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Social and mating system of cooperatively breeding laughing kookaburras (Dacelo novaeguineae)

Legge, Sarah; Cockburn, Andrew

Description

DNA fingerprinting was combined with field observations over four breeding seasons to investigate the social structure and mating system of the laughing kookaburra (Dacelo novaeguineae). Groups comprised a socially dominant pair and up to six helpers of either sex. Helpers were always recruited from young hatched in the group. Territorial inheritance, which is a feature of other cooperative breeders and an oft-cited benefit of philopatry, did not occur. Helpers only attained dominant status in...[Show more]

dc.contributor.authorLegge, Sarah
dc.contributor.authorCockburn, Andrew
dc.date.accessioned2015-12-13T23:21:05Z
dc.identifier.issn0340-5443
dc.identifier.urihttp://hdl.handle.net/1885/91019
dc.description.abstractDNA fingerprinting was combined with field observations over four breeding seasons to investigate the social structure and mating system of the laughing kookaburra (Dacelo novaeguineae). Groups comprised a socially dominant pair and up to six helpers of either sex. Helpers were always recruited from young hatched in the group. Territorial inheritance, which is a feature of other cooperative breeders and an oft-cited benefit of philopatry, did not occur. Helpers only attained dominant status in an established group by dispersing into a vacant dominant position in that group. However, helpers could also form new groups by excising a new territory, often through a 'budding' process. The mating system was overwhelmingly monogamous. There were no cases of extra-group parentage in a sample of 140 nestlings; within groups of three or more birds, dominance predicted parentage almost perfectly (99.2% of 129 nestlings), irrespective of whether helpers in the group were related to one or both dominant birds. This is contrary to predictions from models of reproductive skew, possibly because they currently fail to incorporate the willingness of females to share reproduction among males.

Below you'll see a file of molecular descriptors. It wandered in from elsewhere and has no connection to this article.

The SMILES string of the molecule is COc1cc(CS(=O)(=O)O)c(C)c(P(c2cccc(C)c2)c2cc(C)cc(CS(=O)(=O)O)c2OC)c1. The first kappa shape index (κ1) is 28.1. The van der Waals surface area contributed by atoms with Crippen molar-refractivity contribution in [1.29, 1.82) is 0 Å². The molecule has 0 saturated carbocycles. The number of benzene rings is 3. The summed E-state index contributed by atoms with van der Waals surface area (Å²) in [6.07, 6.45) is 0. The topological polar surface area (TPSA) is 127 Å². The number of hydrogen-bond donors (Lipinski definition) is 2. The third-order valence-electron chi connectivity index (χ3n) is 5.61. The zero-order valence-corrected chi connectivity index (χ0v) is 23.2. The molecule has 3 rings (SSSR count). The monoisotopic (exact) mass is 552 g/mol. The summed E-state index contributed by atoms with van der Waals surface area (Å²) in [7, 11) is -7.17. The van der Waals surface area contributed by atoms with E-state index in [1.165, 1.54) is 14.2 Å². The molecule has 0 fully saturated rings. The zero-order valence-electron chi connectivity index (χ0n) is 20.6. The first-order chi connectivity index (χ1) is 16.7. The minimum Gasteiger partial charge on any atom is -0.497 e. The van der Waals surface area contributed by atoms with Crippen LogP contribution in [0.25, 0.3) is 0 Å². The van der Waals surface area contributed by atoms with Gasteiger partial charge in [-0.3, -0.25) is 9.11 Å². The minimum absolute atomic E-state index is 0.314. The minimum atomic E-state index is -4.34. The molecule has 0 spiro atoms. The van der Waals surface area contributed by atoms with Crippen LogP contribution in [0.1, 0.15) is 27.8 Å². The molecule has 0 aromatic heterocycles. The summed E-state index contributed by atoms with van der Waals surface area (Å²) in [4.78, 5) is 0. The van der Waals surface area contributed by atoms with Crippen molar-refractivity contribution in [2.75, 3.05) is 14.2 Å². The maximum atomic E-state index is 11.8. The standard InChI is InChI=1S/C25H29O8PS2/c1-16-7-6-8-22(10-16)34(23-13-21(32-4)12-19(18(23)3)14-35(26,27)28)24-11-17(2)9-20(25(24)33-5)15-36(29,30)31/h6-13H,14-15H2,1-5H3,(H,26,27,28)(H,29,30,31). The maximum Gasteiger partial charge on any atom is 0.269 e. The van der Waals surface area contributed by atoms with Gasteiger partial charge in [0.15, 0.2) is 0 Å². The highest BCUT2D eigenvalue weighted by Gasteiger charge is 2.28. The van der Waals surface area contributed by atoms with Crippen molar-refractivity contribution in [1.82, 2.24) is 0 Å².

dc.publisherSpringer
dc.sourceBehavioral Ecology and Sociobiology
dc.subjectKeywords: budding; DNA fingerprinting; dominant pair; inheritance; mating system; monogamy; philopatry; social structure; cooperative breeding; monogamy; reproductive strategy; social structure; Dacelo novaeguineae Cooperative breeder; DNA fingerprinting; Mating system; Monogamy; Reproductive skew
dc.titleSocial and mating system of cooperatively breeding laughing kookaburras (Dacelo novaeguineae)
dc.typeJournal article
local.description.notesImported from ARIES
local.description.refereedYes
local.identifier.citationvolume47
dc.date.issued2000
local.identifier.absfor060201 - Behavioural Ecology
local.identifier.ariespublicationMigratedxPub21524
local.type.statusPublished Version
local.contributor.affiliationLegge, Sarah, College of Medicine, Biology and Environment, ANU
local.contributor.affiliationCockburn, Andrew, College of Medicine, Biology and Environment, ANU
local.description.embargo2037-12-31
local.bibliographicCitation.startpage220
local.bibliographicCitation.lastpage229
dc.date.updated2015-12-12T09:05:29Z
local.identifier.scopusID2-s2.0-0034128093
CollectionsANU Research Publications

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